The Past Week

Summer appears to finally be here after last week’s endless rain. We didn’t experience any flooding here fortunately—the lawn just grew a lot. Our tomato plant appears to also be doing well, but not so much the corn.

My brother came to visit last weekend and after a few days of carefully following the news about the airport strikes, it turned out that the problem was the trains. His train upon arrival in Paris was canceled but he was put on a later one automatically and got his ticket immediately at the train station (part of the TGV + Air service). Friday evening after more internet research I learned how to tell if your train has been canceled: do a search to see if tickets are still being sold. And yes, his train back to CDG on Sunday was indeed canceled as well as all other trains except the one at 9 in the morning. We were bummed for a while until he said he would treat me to a train ticket to Paris so we could spend the day there together. And even though our day in Paris was complicated, it ended up being a good way to spend more time together and save the weekend.

Complicated how? First, I forgot my cell phone, so we had to do everything by memory and with signage, which worked out okay, actually. Then, we planned to go to the Musée Picasso, but because of the plan vigipirate, we couldn’t even enter the museum since my brother had his travel backpack with him. So we headed to Montparnasse to drop it off in the baggage lockers, at which point I did not feel like heading all the way back to the Marais, and we walked up past the Invalides to the Musee D’Orsay, which was, suprise, closed because of flooding. We then tried the Orangeries but I was having some trouble standing in line and didn’t want to waste an hour of the day (it was a free first Sunday) watching him stand in line from a bench. I really need to get on asking for that carte prioritaire. So we ended up just wandering around the Tuileries and people watching. We did get a good look at the flooded Seine but I have to wait for him to send me pictures since I didn’t have my phone!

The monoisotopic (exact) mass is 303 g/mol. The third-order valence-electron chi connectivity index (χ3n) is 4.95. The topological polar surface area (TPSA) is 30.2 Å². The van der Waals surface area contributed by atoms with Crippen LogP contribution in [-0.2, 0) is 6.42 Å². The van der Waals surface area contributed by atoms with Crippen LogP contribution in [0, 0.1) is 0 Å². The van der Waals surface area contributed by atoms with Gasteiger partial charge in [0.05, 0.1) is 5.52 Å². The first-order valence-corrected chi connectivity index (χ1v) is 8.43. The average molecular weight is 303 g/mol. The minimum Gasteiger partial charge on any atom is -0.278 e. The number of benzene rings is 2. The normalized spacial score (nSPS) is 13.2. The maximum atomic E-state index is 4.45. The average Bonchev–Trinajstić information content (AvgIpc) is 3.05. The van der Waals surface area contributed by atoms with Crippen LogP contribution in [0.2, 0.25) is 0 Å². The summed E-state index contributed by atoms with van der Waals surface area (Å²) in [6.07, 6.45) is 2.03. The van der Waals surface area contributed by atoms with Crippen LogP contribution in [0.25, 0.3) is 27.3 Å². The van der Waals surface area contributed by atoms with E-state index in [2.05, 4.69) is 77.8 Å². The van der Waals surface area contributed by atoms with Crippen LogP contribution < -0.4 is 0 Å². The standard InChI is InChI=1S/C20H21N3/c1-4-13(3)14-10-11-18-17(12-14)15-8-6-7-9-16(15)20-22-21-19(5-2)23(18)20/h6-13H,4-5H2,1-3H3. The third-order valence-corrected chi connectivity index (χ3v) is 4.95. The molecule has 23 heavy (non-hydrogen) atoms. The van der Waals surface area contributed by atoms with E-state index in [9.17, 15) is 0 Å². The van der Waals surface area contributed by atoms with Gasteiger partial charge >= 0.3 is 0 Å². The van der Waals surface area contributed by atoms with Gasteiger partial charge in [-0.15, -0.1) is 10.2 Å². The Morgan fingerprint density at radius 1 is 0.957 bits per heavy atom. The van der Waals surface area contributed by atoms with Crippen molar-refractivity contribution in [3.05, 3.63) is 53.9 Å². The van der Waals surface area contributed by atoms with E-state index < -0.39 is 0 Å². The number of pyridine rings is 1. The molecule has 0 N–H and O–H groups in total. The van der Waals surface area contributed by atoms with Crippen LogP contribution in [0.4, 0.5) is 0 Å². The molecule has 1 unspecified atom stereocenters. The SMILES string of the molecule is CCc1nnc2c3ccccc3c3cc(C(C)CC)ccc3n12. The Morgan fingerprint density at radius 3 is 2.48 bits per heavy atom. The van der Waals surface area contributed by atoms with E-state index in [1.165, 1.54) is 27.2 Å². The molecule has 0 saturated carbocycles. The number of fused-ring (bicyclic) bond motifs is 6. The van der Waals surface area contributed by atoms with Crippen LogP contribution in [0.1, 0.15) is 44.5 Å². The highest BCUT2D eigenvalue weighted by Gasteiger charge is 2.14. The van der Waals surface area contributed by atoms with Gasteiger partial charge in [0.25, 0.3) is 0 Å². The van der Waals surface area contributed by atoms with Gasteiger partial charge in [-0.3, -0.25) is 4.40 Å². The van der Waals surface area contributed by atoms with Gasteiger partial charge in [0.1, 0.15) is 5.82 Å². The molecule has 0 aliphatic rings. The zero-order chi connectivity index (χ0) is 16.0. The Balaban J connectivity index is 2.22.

In other news, the CAF has named me J’s last name even though I never wrote it in anywhere. And of course their e-mail service has a “problème technique” so I may have to write a full on letter or actually go out there to fix it.

Here’s some stuff I read this week:

Queen Elizabeth and Her Corgis: A Love Story

Jonah Ryan for Congress: For any Veep fans out there.

The 5 Biggest Financial Mistakes I Made while Traveling the World

A bit dated now: Hillary Clinton Supporters May Be Hiding in Plain View: It’s true that I feel like I only see Bernie stuff on facebook walls (except for my family) and I don’t step up and promote her myself even though I love her (there I said it).

Wedding Shopping in Paris

When J’s vacation plans this week fell through, he decided he wanted to go to Paris and Fontainebleau with me. Although I was nervous about walking so much with my foot, we drove up to Paris Tuesday morning and parked at Antony, where we would spend the night at a friend’s place. Navigating the RER and the metro with a fragile foot that no one seemed to notice was a little stressful, and very tiring for my calf muscles. But all in all I think it was worth it. Once we were finally in Paris we headed to the Marais where I had decided we would go to Danyberd’s shop after poking around on the internet. Turns out this area of the Marais is almost entirely men’s shops (Parisians are probably already aware of this) but I was pretty confident with the choice of Danyberd, where J got fit for his suit including pants, jacket, and shirt. He got the tie across the street and got the pants hemmed in the same neighborhood. All we have left to find are the shoes, which, if he weren’t so picky, he could have gotten at Danyberd as well.